Q&A with Denny Cherry: Top Things You Should NEVER Do in SQL Server (and Other Tips)
SQL Server guru Denny Cherry is going to be telling stories during his upcoming session "Things You Should Never Do In Microsoft SQL Server" at the Nov. 17-22 Live! 360 conference at the Royal Pacific Resort at Universal Orlando. While described as a "fun session," it will impart lessons learned from SQL Server users doing things horribly wrong, resulting in horrible results (don't worry, no one will be named!).
Cherry will use the horrible stories to teach attendees at the session what not to do, and how to make the pain stop if they do things they shouldn't have done. He took some time off from his busy consulting service to answer some questions about his presentation.
You've been called in to fix a lot of bad SQL Server implementations that have gone wrong. Is there one horror implementation you've run into that stands out among the rest?
Probably one of the worst problems that I've seen was thankfully one of the easiest to fix. The application was using an open source scheduler to scheduler things to happen in the application. The open source scheduler stored its data in SQL Server. The columns were different data types than the calling code, and because it was open source there was no one to call and fix it. We simply changed the database tables to match the data types of the code, and the developers promised to never upgrade the job scheduler. I'm guessing in a few years they will have forgotten and I'll get a phone call.
Not to give too much away from your upcoming Live! 360 session, "Things You Should Never Do In Microsoft SQL Server," but what is the No. 1 thing that database admins/IT pros/developers should never, ever, EVER do in Microsoft SQL Server?
People need to stop thinking that they know better than SQL Server how SQL Server works. SQL Server is really good at doing what it does, and trying to get SQL Server to do things your way just isn't going to work.
Is there anything that people think they should never, ever do that are actually OK, either always or in certain circumstances?
Most everything has exceptions. We never ever want to shrink a database, except when we have to.
"We never ever want to shrink a database, except when we have to."
Denny Cherry, Owner and Principal Consultant
Denny Cherry & Associates Consulting
We never want to enable auto-close, except when we should because for a specific use case it makes sense. Pretty much everything has an exception, knowing when you need to use that exception and when not to is key to a lot of things.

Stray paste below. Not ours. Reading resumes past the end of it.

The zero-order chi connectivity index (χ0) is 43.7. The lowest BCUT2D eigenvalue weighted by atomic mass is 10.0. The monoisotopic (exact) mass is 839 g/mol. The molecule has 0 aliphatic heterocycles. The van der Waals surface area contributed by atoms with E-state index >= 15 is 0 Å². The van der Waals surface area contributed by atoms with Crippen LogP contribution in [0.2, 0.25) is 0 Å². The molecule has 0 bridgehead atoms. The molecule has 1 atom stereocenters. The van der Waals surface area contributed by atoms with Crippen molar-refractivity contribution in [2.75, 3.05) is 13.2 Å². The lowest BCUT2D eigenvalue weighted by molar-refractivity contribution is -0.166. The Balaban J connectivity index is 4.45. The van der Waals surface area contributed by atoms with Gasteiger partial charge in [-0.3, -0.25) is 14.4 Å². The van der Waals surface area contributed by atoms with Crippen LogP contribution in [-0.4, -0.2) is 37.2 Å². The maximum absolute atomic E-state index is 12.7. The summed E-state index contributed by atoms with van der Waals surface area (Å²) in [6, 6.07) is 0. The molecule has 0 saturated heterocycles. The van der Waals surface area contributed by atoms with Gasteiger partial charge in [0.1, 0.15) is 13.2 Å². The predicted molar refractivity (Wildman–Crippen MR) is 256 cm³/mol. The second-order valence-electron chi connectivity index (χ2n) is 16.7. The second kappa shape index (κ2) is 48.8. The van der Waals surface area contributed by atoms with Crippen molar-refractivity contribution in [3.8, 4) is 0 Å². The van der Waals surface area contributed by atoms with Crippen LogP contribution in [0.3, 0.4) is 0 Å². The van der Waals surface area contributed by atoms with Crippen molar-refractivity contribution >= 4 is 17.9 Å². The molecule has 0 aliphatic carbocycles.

People aren't perfect, and mistakes will be made. Is there anything database pros can do to help mitigate the impact of dangerous errors?
Backups. Backups are the "push here in case of emergency" button.
SQL Server 2019 is set to be released later this year. Is there a particular feature you've seen in the CTPs or that you know are coming that you're most excited about?
The Accelerated Database Recovery feature of SQL Server 2019 is really cool. This is going to help systems come online faster when the system is restarted. I see a lot of people taking advantage of this.
Any features that administrators should be wary of?
Merge replication is still horrible, and should be avoided like it's got the plague. As far as new features go, pausing an index build and not letting it finish would lead to indexes that weren't actually there, so you can't actually use them.
What is your No. 1 tip for getting the most out of SQL Server and Azure together? Is there anything that users should be aware of?
Design things correctly. A lot of the performance problems that I see in Azure come down to not designing things correctly. Sometimes this might be a simple change, sometimes this may need a total application rewrite to make the application more cloud ready.
What role do you see Microsoft's upcoming "Azure SQL Database Managed Instance" playing in the future of Microsoft enterprises?
The new MI is going to enable applications that couldn't go to the cloud because they are vendor apps, or are in some way expecting a "normal" SQL Server, to be able to be moved into the cloud. Not everything should go to MI, some things should be built on traditional SQL DB, but the things that need MI's features should definitely go to MI.
Is there anything about your session or anything else that you wished we asked you that we didn't?
You'll have to come to the session to find out. :)
About the Author
Becky Nagel is the vice president of Web & Digital Strategy for 1105's Converge360 Group, where she oversees the front-end Web team and deals with all aspects of digital projects at the company, including launching and running the group's popular virtual summit and Coffee talk series . She an experienced tech journalist (20 years), and before her current position, was the editorial director of the group's sites. A few years ago she gave a talk at a leading technical publishers conference about how changes in Web browser technology would impact online advertising for publishers. Follow her on twitter @beckynagel.